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An ethical framework for the regulation of biomedical research

Biomedical research is of great social and economic value, but it comes with physical, psychological and other harmful threats or risks. While focused groups are developing risk-adapted approaches to regulating biomedical research, more information and evaluation is needed regarding the ethical ramifications.
An ethical framework for the regulation of biomedical research
Patient organisations, investigators, sponsors, and other stakeholders have increasingly voiced dissatisfaction with the standing regulatory framework. This prompted a shift in attention and support for the idea that risk-adapted regulation systems can promote research within the constraints of adequate subject protection.

The EU-funded project ETHICAL RISK (An ethical framework for the risk-based regulation of biomedical research) explored the opportunities and challenges of risk-adapted approaches to regulating biomedical research.

A first objective was to address ethical questions related to risk-adapted approaches to regulating research. These included justifications for regulating biomedical research as well as for risk-adapted approaches to informed consent and ethical oversight, and how research risks relate to the social value of research. The second objective was to develop an ethical framework for risk-adapted approaches to regulating biomedical research.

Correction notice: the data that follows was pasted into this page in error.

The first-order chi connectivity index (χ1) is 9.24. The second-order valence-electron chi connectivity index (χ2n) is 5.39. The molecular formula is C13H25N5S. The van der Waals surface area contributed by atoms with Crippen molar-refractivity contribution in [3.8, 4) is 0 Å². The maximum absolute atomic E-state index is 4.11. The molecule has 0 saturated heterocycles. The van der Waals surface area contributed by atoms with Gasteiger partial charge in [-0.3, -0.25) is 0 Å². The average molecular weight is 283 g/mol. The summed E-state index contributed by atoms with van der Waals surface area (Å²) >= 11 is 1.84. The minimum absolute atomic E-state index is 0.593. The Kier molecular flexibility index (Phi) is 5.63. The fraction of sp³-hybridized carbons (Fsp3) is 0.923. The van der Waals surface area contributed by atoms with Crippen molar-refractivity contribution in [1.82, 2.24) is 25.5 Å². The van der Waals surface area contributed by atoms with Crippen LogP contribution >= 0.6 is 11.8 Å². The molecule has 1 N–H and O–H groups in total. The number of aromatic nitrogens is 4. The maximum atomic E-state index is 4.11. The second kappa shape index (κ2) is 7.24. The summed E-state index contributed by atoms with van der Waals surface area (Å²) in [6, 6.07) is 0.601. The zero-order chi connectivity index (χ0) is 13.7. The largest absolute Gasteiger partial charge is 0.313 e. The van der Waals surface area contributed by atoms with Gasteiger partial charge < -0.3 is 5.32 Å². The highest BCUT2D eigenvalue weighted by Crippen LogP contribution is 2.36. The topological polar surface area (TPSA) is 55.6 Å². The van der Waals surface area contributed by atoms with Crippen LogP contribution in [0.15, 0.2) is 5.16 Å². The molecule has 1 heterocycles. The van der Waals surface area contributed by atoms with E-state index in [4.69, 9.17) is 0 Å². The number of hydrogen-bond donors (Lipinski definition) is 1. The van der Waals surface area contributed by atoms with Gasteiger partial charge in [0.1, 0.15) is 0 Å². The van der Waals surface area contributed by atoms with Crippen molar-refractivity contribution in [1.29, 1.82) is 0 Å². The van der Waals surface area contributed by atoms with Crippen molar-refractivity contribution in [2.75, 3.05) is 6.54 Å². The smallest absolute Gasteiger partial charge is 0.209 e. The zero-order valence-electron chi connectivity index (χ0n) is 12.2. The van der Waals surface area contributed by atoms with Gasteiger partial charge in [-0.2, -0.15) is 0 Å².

Research was conducted in both Europe and the United States. The outcomes focus on the central question of how research should be regulated and also enforced. The findings are not in favour of a strictly risk-adapted framework for the ethical oversight of research as there are considerations other than high or low risk for study subjects.

As such, a defensible regulatory framework for research should, overall, support proportionate regulation. Three steps must be taken in this direction: identify indicators for when research might compromise relevant ethical goals; define different levels of potential ethical compromise with respect to realising these goals; and determine the appropriate level of research regulation and oversight at each level of potential ethical compromise.

Project work resulted in eight research papers published in peer-reviewed journals and one Bioethics journal special issue. ETHICAL RISK delivered a total of 12 talks, including at Stanford University, Oxford University, the World Congress of Bioethics, the European Forum for Good Clinical Practice (EFGCP) and the United Kingdom Health Research Authority. The team organised an international workshop and four plenary sessions at relevant conferences, and took part in four international workshops on research ethics.

ETHICAL RISK has advanced important work on the regulation and oversight of biomedical research, justifying why research should be regulated and the implications for how. The work has implications for policymakers, regulators, researchers, research ethicists and study participants.

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Ethical framework, biomedical research, risk-adapted approaches, ETHICAL RISK, risk-based regulation
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